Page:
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Author Topic: Tested positive less than 2 weeks ago but been more than 3 years since I've had  (Read 4416 times)

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Offline Shayne504

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  • Posts: 33
Just got my initial results on 4/10, confirmatory a week later. My main concern is I've obviously been Poz a few years now with no treatment. About a year ago had skin cancer diagnosis with surgery and then this January again. My surgeon expressed concern that it was abnormal for the type of cancer I had to be so aggressive in someone w/o a depressed immune system. So I got tested and came back positive.

Luckily I thought ahead to bring a friend with me who has been a great help, he's been positive 26 years. I've lately been having some seemingly "minor" health issues but don't have my initial blood work scheduled for 2 weeks and I understand it takes about a month for those to come back. I plan on telling my primary care Dr about my status but not sure if I should wait till the rest of my test results come back.

So far emotionally I've been stable but know at some point I might have issues. I've been clean and sober for awhile and moved towards acceptance since my results came back.

I know they can't recommend meds without the test results but I feel like I'm wasting valuable time till they come back. ???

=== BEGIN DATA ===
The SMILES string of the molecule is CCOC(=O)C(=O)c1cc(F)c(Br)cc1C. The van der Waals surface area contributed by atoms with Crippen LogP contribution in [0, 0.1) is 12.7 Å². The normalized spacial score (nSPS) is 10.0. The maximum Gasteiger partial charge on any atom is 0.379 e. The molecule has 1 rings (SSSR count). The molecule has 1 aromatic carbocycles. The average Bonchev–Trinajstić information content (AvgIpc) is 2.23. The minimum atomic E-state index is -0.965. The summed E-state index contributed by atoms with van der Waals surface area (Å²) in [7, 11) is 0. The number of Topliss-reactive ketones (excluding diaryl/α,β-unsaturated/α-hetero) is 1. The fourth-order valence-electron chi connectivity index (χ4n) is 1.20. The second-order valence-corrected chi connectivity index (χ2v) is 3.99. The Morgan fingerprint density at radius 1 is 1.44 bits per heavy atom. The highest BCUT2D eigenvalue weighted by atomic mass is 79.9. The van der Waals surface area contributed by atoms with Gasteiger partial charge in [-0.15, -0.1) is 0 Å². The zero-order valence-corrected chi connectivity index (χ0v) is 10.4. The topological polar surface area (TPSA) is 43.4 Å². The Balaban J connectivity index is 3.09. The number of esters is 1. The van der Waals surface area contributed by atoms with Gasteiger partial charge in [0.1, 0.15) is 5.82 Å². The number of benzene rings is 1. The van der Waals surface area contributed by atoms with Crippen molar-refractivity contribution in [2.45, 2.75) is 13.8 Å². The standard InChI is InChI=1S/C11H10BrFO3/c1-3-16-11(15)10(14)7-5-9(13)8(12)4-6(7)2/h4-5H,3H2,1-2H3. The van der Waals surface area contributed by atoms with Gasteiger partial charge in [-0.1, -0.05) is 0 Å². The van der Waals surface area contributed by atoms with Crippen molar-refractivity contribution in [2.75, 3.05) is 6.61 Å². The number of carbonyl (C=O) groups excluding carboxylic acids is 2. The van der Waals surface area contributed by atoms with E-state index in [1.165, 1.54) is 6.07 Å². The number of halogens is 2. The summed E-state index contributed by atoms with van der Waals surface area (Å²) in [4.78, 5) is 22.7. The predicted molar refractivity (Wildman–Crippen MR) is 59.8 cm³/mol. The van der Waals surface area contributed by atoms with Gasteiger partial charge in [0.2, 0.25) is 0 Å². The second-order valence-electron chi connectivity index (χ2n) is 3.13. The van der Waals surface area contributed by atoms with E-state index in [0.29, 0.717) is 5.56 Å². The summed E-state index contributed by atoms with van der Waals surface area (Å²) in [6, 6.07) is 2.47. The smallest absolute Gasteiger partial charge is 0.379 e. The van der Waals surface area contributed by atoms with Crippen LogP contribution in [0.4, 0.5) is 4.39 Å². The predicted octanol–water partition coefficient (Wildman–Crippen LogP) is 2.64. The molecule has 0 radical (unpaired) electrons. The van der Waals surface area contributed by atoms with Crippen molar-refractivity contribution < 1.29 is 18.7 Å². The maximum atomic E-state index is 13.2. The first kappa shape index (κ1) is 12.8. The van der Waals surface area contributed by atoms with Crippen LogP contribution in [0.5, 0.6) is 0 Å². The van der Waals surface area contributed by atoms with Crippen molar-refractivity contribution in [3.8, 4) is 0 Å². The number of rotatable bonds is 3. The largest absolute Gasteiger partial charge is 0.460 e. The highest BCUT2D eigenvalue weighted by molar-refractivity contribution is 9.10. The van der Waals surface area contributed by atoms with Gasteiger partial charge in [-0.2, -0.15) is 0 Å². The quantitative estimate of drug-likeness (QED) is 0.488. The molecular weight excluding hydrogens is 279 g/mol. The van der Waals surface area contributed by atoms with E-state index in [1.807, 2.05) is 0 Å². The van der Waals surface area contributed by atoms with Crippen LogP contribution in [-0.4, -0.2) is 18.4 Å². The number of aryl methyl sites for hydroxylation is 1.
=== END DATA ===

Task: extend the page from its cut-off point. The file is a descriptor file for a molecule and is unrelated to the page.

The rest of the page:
Offline Ann

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  • It just is, OK?
    • Num is sum qui mentiar tibi?
Hi Shayne, welcome to the forums.

It would be unusual for it to take four weeks for your blood results to come back. Normally the CD4 counts (one of the important levels they'll look at) only take a couple days. The viral load (VL) result is the one that can take a little longer, but these results normally only take up to two weeks maximum, and often will be back sooner.

More likely than not, if your CD4s come back at extremely low levels (under 200), your doctor will get in touch with you as soon as these results come back, regardless of whether or not your VL result is back at that time.

Make sure you communicate your anxiety over this to your doctor, and see if you can't get him to agree/promise to keep a watch out for your CD4 results. He will probably already be doing this, but it may help to hear him reassure you that this is the case.

And remember, if you don't hear back sooner, no news is good news. In my experience, as soon as any red flags are raised in a person's blood work, they're on the phone arranging an appointment asap.

In the meantime, don't be worrying that you're suddenly going to drop dead. You're not.

If you haven't already, you may want to read through some of the Lessons available on this website. Of particular interest to you right now would be the Lesson The Blood Tests You'll Need. (BTW, CD4=T-cell.)

Something that may be helpful for you to realise and understand - not everything that goes on with your body will have a direct relation to being poz. The "aggressive" nature of your skin cancer is possibly one of them. Sometimes things like that can simply be down to an individual's genetic make-up.